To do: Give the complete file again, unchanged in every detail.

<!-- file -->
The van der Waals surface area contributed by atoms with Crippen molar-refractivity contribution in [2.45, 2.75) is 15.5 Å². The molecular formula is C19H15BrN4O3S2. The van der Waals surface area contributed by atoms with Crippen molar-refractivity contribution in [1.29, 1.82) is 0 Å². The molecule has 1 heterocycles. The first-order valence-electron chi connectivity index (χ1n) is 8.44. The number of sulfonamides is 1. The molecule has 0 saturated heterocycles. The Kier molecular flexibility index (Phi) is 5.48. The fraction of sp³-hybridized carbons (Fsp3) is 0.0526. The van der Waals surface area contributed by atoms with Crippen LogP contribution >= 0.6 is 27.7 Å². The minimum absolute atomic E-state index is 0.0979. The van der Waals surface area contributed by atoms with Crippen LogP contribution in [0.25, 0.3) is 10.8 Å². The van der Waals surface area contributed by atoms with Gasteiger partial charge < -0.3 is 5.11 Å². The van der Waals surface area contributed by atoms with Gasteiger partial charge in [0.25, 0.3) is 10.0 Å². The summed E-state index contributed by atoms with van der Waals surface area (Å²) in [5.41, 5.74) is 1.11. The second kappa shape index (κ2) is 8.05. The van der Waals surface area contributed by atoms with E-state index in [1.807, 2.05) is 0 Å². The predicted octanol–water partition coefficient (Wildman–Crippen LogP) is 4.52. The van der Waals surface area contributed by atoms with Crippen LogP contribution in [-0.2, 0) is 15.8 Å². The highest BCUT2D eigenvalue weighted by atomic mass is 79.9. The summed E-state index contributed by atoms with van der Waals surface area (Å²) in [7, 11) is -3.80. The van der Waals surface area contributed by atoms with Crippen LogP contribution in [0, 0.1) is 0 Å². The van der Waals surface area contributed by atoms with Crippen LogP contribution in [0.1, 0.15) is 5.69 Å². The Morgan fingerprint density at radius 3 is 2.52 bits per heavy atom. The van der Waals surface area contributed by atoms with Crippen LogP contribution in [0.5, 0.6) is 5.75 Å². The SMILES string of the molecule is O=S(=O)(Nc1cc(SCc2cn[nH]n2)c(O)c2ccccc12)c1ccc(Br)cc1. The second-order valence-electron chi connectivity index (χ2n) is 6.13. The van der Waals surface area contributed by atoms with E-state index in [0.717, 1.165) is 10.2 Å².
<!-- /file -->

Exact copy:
The van der Waals surface area contributed by atoms with Crippen molar-refractivity contribution in [2.45, 2.75) is 15.5 Å². The molecular formula is C19H15BrN4O3S2. The van der Waals surface area contributed by atoms with Crippen molar-refractivity contribution in [1.29, 1.82) is 0 Å². The molecule has 1 heterocycles. The first-order valence-electron chi connectivity index (χ1n) is 8.44. The number of sulfonamides is 1. The molecule has 0 saturated heterocycles. The Kier molecular flexibility index (Phi) is 5.48. The fraction of sp³-hybridized carbons (Fsp3) is 0.0526. The van der Waals surface area contributed by atoms with Crippen LogP contribution >= 0.6 is 27.7 Å². The minimum absolute atomic E-state index is 0.0979. The van der Waals surface area contributed by atoms with Crippen LogP contribution in [0.25, 0.3) is 10.8 Å². The van der Waals surface area contributed by atoms with Gasteiger partial charge < -0.3 is 5.11 Å². The van der Waals surface area contributed by atoms with Gasteiger partial charge in [0.25, 0.3) is 10.0 Å². The summed E-state index contributed by atoms with van der Waals surface area (Å²) in [5.41, 5.74) is 1.11. The second kappa shape index (κ2) is 8.05. The van der Waals surface area contributed by atoms with E-state index in [1.807, 2.05) is 0 Å². The predicted octanol–water partition coefficient (Wildman–Crippen LogP) is 4.52. The van der Waals surface area contributed by atoms with Crippen LogP contribution in [-0.2, 0) is 15.8 Å². The highest BCUT2D eigenvalue weighted by atomic mass is 79.9. The summed E-state index contributed by atoms with van der Waals surface area (Å²) in [7, 11) is -3.80. The van der Waals surface area contributed by atoms with Crippen LogP contribution in [0, 0.1) is 0 Å². The van der Waals surface area contributed by atoms with Crippen LogP contribution in [0.1, 0.15) is 5.69 Å². The Morgan fingerprint density at radius 3 is 2.52 bits per heavy atom. The van der Waals surface area contributed by atoms with Crippen LogP contribution in [0.5, 0.6) is 5.75 Å². The SMILES string of the molecule is O=S(=O)(Nc1cc(SCc2cn[nH]n2)c(O)c2ccccc12)c1ccc(Br)cc1. The second-order valence-electron chi connectivity index (χ2n) is 6.13. The van der Waals surface area contributed by atoms with E-state index in [0.717, 1.165) is 10.2 Å².